Manatees are as much a part of Florida’s identity as oranges and Mickey Mouse. Picture, for a moment, a manatee floating effortlessly beneath the water’s surface, looking for a patch of vegetation to munch on before it innocently moves through a precious Floridian body of water. Pretty majestic, right?
Manatees got lucky. Their conservation required minimal adjustments to the ways Floridians and tourists enjoy boating hobbies. Unfortunately, most endangered species aren’t as fortunate.
As humans continue to develop land in order to meet demands for our own species, territory clashes will occur with animals that have established their niches long before we showed up. Protecting these animals can cost millions of dollars and allow the government to unfashionably influence the use of private property.
People often resist changing for animals if it will alter their own livelihood, but unpopular policies for the sake of species protection are currently adhered to by the enforcement of law. Unfortunately, Congress may soon change the government’s stance on endangered animals.
According to the Center for Biological Diversity, the Endangered Species Act was legislatively attacked more than 60 times in 2017. Those attacks focused on defunding attempts to enforce laws that protect endangered species but also impede on land development. The President Donald Trump administration now considers economic analysis when deciding whether to save an animal, and an economic value on living things is something scientists can’t seem to effectively refute.
Endangered animals should be protected because this Earth is not just ours. We share it with other living things, and it’s their home just as much as it is ours. Scientists shouldn’t have to use another argument to save these animals, but under the current administration, scientists will have to push for the protection of many endangered animals without the law behind them. The best solution is to argue in terms people will understand and care about.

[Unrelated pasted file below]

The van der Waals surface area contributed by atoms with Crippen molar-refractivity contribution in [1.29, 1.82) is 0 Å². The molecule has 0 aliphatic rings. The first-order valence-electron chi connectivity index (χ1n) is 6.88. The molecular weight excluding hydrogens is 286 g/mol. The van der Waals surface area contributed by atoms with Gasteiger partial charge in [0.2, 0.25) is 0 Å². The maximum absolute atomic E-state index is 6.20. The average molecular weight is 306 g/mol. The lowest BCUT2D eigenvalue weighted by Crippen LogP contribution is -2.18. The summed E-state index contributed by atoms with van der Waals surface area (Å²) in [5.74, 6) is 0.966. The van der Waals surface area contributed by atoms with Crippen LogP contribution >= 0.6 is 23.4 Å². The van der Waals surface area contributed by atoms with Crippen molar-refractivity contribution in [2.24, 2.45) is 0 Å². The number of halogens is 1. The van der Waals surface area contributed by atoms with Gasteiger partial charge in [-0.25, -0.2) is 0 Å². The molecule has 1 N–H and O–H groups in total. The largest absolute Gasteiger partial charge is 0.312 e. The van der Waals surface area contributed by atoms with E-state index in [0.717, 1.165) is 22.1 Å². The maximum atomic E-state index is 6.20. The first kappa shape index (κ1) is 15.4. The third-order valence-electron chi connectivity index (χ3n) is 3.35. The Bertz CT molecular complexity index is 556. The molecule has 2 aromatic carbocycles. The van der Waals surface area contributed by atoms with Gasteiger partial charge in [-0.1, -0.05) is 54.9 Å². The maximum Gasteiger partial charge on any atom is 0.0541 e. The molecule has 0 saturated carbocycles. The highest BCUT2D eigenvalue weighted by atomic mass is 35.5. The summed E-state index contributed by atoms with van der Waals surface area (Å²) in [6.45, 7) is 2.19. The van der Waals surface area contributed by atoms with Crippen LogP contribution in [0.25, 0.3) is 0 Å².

An exemplary success story is the relationship between the Ecuadorian brown-headed spider monkey and cacao farmers. With only 250 of the monkeys estimated to be left on this planet, this monkey is one of the most endangered primates on record. The problem was, in an effort to plant more cacao, locals to the Chocóan rain forests had been cutting down trees that provided a home for the spider monkeys. These farmers performed backbreaking labor just to survive, so why would they care if a monkey is losing its habitat? Realizing the farmers were driven by making money, scientists brought in Samuel von Rutte, an expert in fermenting cacao, to lead training sessions on how to grow more valuable cacao without cutting down trees. Since then, farmers have tripled their profits from $1.50 to $3.50 per kilo, and scientists are already seeing optimistic signs for the spider monkey’s future. Scientists only became successful once they merged conservation with the values of the farmers.
It would be ideal for everyone on earth to see an altruistic purpose to share the planet with other animals, but more endangered animals risk the possibility of becoming extinct as scientists wait for this miraculous paradigm shift. No one wants to see an animal disappear forever, but people will still value personal matters over the life of another living thing. Scientists must change their argument to terms people care about in order to save endangered animals.
Joshua Udvardy is a UF environmental engineering junior. His columns focus on science.